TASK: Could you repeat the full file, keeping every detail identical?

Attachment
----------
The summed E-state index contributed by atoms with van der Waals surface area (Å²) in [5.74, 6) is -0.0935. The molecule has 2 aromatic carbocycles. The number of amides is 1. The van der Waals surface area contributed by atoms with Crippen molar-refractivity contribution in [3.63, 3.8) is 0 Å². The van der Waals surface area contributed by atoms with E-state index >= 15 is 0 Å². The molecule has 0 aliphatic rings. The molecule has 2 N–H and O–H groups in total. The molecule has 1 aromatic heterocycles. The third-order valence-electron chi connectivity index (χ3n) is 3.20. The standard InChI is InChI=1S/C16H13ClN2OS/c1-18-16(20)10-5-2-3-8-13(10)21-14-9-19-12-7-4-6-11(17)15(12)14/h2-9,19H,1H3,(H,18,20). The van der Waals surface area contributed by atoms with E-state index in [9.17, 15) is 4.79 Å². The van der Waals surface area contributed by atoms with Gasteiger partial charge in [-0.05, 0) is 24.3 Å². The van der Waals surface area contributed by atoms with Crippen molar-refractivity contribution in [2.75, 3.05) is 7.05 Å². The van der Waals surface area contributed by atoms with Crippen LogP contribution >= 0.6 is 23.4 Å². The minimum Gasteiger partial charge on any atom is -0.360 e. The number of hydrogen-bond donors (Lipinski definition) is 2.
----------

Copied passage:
The summed E-state index contributed by atoms with van der Waals surface area (Å²) in [5.74, 6) is -0.0935. The molecule has 2 aromatic carbocycles. The number of amides is 1. The van der Waals surface area contributed by atoms with Crippen molar-refractivity contribution in [3.63, 3.8) is 0 Å². The van der Waals surface area contributed by atoms with E-state index >= 15 is 0 Å². The molecule has 0 aliphatic rings. The molecule has 2 N–H and O–H groups in total. The molecule has 1 aromatic heterocycles. The third-order valence-electron chi connectivity index (χ3n) is 3.20. The standard InChI is InChI=1S/C16H13ClN2OS/c1-18-16(20)10-5-2-3-8-13(10)21-14-9-19-12-7-4-6-11(17)15(12)14/h2-9,19H,1H3,(H,18,20). The van der Waals surface area contributed by atoms with E-state index in [9.17, 15) is 4.79 Å². The van der Waals surface area contributed by atoms with Gasteiger partial charge in [-0.05, 0) is 24.3 Å². The van der Waals surface area contributed by atoms with Crippen molar-refractivity contribution in [2.75, 3.05) is 7.05 Å². The van der Waals surface area contributed by atoms with Crippen LogP contribution >= 0.6 is 23.4 Å². The minimum Gasteiger partial charge on any atom is -0.360 e. The number of hydrogen-bond donors (Lipinski definition) is 2.